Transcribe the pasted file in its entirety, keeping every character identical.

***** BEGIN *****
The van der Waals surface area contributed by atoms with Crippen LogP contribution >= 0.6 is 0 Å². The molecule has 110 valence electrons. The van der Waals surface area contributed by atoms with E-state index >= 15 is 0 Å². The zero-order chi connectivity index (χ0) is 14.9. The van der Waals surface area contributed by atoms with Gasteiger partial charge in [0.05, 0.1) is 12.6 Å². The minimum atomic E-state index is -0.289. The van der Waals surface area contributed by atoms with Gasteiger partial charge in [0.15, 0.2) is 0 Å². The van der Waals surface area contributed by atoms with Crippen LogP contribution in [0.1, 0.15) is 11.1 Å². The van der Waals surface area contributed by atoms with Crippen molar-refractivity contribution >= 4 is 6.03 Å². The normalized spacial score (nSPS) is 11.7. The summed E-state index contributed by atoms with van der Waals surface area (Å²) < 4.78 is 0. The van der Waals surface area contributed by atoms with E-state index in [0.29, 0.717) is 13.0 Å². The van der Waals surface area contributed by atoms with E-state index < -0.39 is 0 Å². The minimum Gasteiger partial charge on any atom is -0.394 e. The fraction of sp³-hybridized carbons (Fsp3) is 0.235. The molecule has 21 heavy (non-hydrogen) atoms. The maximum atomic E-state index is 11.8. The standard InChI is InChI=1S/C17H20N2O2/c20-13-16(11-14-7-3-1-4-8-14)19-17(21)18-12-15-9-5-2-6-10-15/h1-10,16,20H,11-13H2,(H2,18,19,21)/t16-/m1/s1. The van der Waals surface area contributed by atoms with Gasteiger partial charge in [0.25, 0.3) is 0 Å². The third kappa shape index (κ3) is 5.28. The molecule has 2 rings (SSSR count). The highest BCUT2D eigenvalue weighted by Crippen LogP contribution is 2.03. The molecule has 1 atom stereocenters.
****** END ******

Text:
The van der Waals surface area contributed by atoms with Crippen LogP contribution >= 0.6 is 0 Å². The molecule has 110 valence electrons. The van der Waals surface area contributed by atoms with E-state index >= 15 is 0 Å². The zero-order chi connectivity index (χ0) is 14.9. The van der Waals surface area contributed by atoms with Gasteiger partial charge in [0.05, 0.1) is 12.6 Å². The minimum atomic E-state index is -0.289. The van der Waals surface area contributed by atoms with Gasteiger partial charge in [0.15, 0.2) is 0 Å². The van der Waals surface area contributed by atoms with Crippen LogP contribution in [0.1, 0.15) is 11.1 Å². The van der Waals surface area contributed by atoms with Crippen molar-refractivity contribution >= 4 is 6.03 Å². The normalized spacial score (nSPS) is 11.7. The summed E-state index contributed by atoms with van der Waals surface area (Å²) < 4.78 is 0. The van der Waals surface area contributed by atoms with E-state index in [0.29, 0.717) is 13.0 Å². The van der Waals surface area contributed by atoms with E-state index < -0.39 is 0 Å². The minimum Gasteiger partial charge on any atom is -0.394 e. The fraction of sp³-hybridized carbons (Fsp3) is 0.235. The molecule has 21 heavy (non-hydrogen) atoms. The maximum atomic E-state index is 11.8. The standard InChI is InChI=1S/C17H20N2O2/c20-13-16(11-14-7-3-1-4-8-14)19-17(21)18-12-15-9-5-2-6-10-15/h1-10,16,20H,11-13H2,(H2,18,19,21)/t16-/m1/s1. The van der Waals surface area contributed by atoms with Gasteiger partial charge in [0.25, 0.3) is 0 Å². The third kappa shape index (κ3) is 5.28. The molecule has 2 rings (SSSR count). The highest BCUT2D eigenvalue weighted by Crippen LogP contribution is 2.03. The molecule has 1 atom stereocenters.